By Steven Greenhut and Arthur Rizer
Alaska’s lawmakers showed a remarkable amount of mettle in 2016 when they passed far-reaching reforms to the state’s sentencing and corrections systems. Alaska had suffered in recent years from sky-high recidivism rates that were consuming state and local budgets. The Legislature responded with a carefully researched plan that shifted some resources from incarceration to pre-trial monitoring and put into play more effective sentencing and corrections policies to deal with low-level offenders.
Based on successful programs in other states, the Alaska model was heralded as a historic reform by the governor and other backers. But Alaska’s leaders won’t be receiving any “profiles in courage” awards any time soon. At the first sign of trouble, many of them have run for cover and are scurrying to roll back or gut Senate Bill 91 before it has even been fully implemented.
The change of heart comes in response to new FBI crime statistics—along with some anecdotal evidence in some of Alaska’s bigger cities—that show an uptick in the crime rate. Never mind that the law wasn’t even in effect for half of the FBI’s latest reporting period, or that the rates started going up before the law was passed, or that key elements of it won’t even be implemented until next year. As 18th century philosopher Edmund Burke put it, “No passion so effectually robs the mind of all its powers of acting and reasoning as fear.”
Fortunately, the Alaska Criminal Justice Commission this week released its first post-reform annual report, providing in-depth information about the new law's observed effects. The timing is perfect, given that the Alaska Legislature begins its special session to consider S.B. 91 rollbacks. The 99-page report provides data and evidence, if lawmakers are willing to calm down and review it before gutting a law that hasn’t even had a chance to take hold fully.
Before the law, Alaska’s jail and prison populations had increased by 27 percent over prior nine years and were on track to continue the upward trend. This was costly and unsustainable – and the driving force that spurred the reforms. The annual report notes that the state’s prison population has decreased 9.38 percent since the law’s passage, thus already saving $3.8 million in projected prison-growth costs, as well as another $5.6 million in savings from shuttering the Palmer Correctional Center.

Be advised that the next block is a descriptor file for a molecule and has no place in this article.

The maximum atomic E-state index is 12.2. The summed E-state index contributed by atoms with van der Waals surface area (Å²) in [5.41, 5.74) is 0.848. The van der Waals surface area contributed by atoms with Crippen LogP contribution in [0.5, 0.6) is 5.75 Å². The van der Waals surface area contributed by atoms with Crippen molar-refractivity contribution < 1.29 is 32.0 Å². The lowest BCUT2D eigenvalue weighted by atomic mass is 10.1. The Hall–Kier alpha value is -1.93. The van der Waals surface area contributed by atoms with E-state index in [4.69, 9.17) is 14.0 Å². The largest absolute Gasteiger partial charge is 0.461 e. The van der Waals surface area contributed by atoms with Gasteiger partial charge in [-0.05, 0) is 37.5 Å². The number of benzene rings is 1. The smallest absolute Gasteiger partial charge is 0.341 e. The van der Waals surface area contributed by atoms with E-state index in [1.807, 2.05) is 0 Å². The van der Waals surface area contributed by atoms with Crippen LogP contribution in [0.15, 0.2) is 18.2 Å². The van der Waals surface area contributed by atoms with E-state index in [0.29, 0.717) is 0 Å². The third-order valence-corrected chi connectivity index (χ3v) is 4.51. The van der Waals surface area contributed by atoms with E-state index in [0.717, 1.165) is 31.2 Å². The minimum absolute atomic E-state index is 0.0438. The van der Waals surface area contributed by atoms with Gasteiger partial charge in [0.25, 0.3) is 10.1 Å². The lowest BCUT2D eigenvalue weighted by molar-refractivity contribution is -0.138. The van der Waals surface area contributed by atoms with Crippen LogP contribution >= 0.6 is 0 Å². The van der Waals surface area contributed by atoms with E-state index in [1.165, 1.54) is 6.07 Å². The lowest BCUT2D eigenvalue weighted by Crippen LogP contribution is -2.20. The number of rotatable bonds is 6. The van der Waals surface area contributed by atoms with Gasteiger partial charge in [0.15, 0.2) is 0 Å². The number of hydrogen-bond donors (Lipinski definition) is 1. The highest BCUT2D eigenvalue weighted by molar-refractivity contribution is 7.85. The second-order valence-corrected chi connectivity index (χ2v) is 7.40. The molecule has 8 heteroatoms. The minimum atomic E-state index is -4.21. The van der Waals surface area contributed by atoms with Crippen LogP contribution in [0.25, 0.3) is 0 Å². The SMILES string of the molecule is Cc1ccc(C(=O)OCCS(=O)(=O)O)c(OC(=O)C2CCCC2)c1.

The new law has so far diverted $25 million to substance-abuse programs, re-entry support, pre-trial monitoring, violence prevention and other programs designed to reduce Alaska’s appallingly high recidivism rates and enable law enforcement to focus on major crimes, rather than petty offenses. The report is filled with analysis and specific reform recommendations – including ones to increase penalties in some instances and to clarify and revise different statutes.
“At this time, not all of S.B. 91 has gone into effect,” the report explained. “Other reforms – particularly the reinvestment efforts and improvements to reentry and community supervision practices designed to reduce recidivism – will take time to show results. It will take years before the full impact of S.B. 91 on Alaska’s criminal justice system can be measured.”
Indeed. The original reforms were the result of a deliberative and data-driven process. Any changes to the law should be based on facts, not fear. Fortunately, the reform process offers lawmakers solid information to work from as they analyze the new law during their special session. Officials showed remarkable foresight when they passed the measure. The question is whether they can summon a similar level of courage to defend this important law now that it’s under fire.
Steven Greenhut, of Sacramento, is the R Street Institute’s Western region director. Arthur Rizer, of Washington, D.C., is the institute’s National Security and Justice Policy Director.